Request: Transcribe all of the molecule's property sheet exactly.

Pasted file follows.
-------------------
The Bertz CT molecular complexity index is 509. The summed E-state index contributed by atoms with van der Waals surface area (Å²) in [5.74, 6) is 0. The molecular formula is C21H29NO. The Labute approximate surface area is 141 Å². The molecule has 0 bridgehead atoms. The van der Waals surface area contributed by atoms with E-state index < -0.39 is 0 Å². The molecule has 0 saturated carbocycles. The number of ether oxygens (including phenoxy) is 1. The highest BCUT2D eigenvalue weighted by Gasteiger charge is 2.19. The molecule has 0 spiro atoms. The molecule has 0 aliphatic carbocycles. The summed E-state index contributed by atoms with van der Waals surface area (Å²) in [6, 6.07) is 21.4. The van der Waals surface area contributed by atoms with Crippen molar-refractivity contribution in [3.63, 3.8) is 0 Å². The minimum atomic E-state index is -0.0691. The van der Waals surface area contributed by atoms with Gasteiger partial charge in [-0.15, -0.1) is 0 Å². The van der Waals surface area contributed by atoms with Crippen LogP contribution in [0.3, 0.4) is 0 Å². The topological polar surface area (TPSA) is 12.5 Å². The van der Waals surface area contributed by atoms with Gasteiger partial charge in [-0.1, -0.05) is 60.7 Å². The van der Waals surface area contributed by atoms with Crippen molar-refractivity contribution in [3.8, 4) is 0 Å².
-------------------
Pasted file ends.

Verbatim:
The Bertz CT molecular complexity index is 509. The summed E-state index contributed by atoms with van der Waals surface area (Å²) in [5.74, 6) is 0. The molecular formula is C21H29NO. The Labute approximate surface area is 141 Å². The molecule has 0 bridgehead atoms. The van der Waals surface area contributed by atoms with E-state index < -0.39 is 0 Å². The molecule has 0 saturated carbocycles. The number of ether oxygens (including phenoxy) is 1. The highest BCUT2D eigenvalue weighted by Gasteiger charge is 2.19. The molecule has 0 spiro atoms. The molecule has 0 aliphatic carbocycles. The summed E-state index contributed by atoms with van der Waals surface area (Å²) in [6, 6.07) is 21.4. The van der Waals surface area contributed by atoms with Crippen molar-refractivity contribution in [3.63, 3.8) is 0 Å². The minimum atomic E-state index is -0.0691. The van der Waals surface area contributed by atoms with Gasteiger partial charge in [-0.15, -0.1) is 0 Å². The van der Waals surface area contributed by atoms with Crippen LogP contribution in [0.3, 0.4) is 0 Å². The topological polar surface area (TPSA) is 12.5 Å². The van der Waals surface area contributed by atoms with Gasteiger partial charge in [-0.1, -0.05) is 60.7 Å². The van der Waals surface area contributed by atoms with Crippen molar-refractivity contribution in [3.8, 4) is 0 Å².